One of the key components of the federal “Race to the Top” program which requires adoption of common core standards, is high stakes teacher and administrator accountability.  Within this accountability initiative is the use of Value Added Measures (VAM) to build a tool that can quantify teacher’s or administrator’s performance.  Much of this new system is not based upon sustained professional development, or the art of teaching, but on items that can melt down into a rubric or number.  Case in point, the new teacher performance system in Tennessee requires the use of student performance in the evaluation system.

Just recently I was reading a blog post by Dr. Diane Ravitch – “Why VAM is a Sham”.  http://dianeravitch.net/category/teacher-evaluations/ It lays out 10 reasons VAM is a highly inaccurate and unfair way of evaluating educators.  I encourage you to read her blog.

I grew up on a ranch with my father and about 400 head of exceptional Angus cattle.  I know my father was an exceptional rancher and steward of his cattle.  However, I want to use the harsh reality of day to day life on the ranch and try to correlate it to the classroom.  First, we understood not every calf was the same.  Some calves came from healthy cows, some not. Some grew quickly and were full of vigor, some not.  Secondly, at some time during their first year of life these calves, in all their variety of conditions, would be rounded up and put in a lot for us to care for each and every day (this is the classroom for us).  My father would strive to get every calf to put on pounds, stay healthy, and eventually be taken off to market.  However, we knew the reality that not all would gain weight equally.  Some would take longer and some, a very few, unfortunately would struggle.  Heredity, weather, and life’s circumstances impacted these calves lives each day in direct opposition to the good work being done by the rancher. Now I am not saying kids are calves, please don’t get me wrong.  But, people in this area have good common sense and I think we know that not all come to school the same, just like a calf. Not all have the same advantages or disadvantages in life.  And, as I can attest, a rancher that takes the weakest calf and moves it from the WORST of the herd to the JUST BELOW AVERAGE is an outstanding producer, I will say the same for the teacher doing the same with a child. They are both moving that calf/kid ahead to a place they would not have been without their help.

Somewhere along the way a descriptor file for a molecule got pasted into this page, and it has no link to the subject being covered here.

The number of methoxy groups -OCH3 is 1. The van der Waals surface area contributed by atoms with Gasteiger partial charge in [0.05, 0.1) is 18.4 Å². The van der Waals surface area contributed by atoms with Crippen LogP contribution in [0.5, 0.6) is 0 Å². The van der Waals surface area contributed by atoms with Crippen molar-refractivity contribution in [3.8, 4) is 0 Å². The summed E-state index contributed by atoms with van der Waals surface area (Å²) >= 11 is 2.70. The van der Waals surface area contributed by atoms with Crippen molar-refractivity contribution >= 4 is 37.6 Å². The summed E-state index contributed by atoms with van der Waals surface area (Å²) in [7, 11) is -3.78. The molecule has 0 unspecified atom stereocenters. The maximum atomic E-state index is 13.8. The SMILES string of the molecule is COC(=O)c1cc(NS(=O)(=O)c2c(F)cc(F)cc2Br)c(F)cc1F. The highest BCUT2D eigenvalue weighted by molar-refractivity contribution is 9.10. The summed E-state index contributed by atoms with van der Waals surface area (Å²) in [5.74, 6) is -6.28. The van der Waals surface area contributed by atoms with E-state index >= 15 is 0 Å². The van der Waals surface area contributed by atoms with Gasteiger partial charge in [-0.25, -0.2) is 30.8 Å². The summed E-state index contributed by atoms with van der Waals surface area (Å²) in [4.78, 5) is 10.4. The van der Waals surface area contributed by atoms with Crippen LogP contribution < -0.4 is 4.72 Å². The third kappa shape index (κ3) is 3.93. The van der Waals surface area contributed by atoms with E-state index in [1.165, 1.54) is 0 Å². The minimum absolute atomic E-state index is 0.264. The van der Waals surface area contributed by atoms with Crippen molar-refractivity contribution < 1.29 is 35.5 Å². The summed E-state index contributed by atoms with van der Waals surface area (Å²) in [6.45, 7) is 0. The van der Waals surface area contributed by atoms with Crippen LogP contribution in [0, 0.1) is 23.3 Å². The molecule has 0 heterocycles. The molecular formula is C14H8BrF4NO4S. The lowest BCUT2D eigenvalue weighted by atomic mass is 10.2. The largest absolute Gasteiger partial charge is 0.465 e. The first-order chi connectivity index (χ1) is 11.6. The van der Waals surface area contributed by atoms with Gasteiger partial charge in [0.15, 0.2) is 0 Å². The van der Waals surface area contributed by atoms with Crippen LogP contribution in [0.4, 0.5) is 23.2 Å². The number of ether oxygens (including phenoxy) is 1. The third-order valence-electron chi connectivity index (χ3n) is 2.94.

However, VAM is not like that.   Tennessee would say that a teacher needs to tally up the number of children in each class at given performance levels.  Here is an portion of their performance (VAM) rubric for teachers….
” Use the percentage of students scoring Proficient or Advanced and the following scale or an alternate agreed upon scale (Percentage: Effectiveness Rating)0-19.99: 120-39.99: 240-59.99: 360-79.99: 480-100: 5″ – http://team-tn.org/assets/misc/Sample%20Calculations%20for%2015%25_12_13(4).pdf
So a teacher that may start with a large segment of their student as novice or non-proficient will be poorly scored even if they significantly move those children to partial or proficient status.  My fear is the best teachers, wanting to ensure they score well on their evaluation, will desire to choose the best and brightest students right from the start.  Why would they be encouraged to work with students that need their talents the most?

Then add to this performance system the idea that teacher’s performance scores will be posted for the public to review.   Would you, in your job, want to be evaluated this way?  There will be no way a teacher will want low performing students on the first day and take on those challenges.  Some may say the best teachers should desire to take the most challenged students, I agree.  But in light of this performance tool would you?  I don’t think any of us live in this type of utopia.  Lastly, then combine the belief that teacher salary and incentives should be also tied to these performance measure.   I think you can see where this is going.

In my world today we have parents requesting teachers they feel will be a good fit for their children.  If this type of evaluation process is allowed to progress we will see teachers making requests of parents and principals to have certain students placed, or not placed, in their classrooms.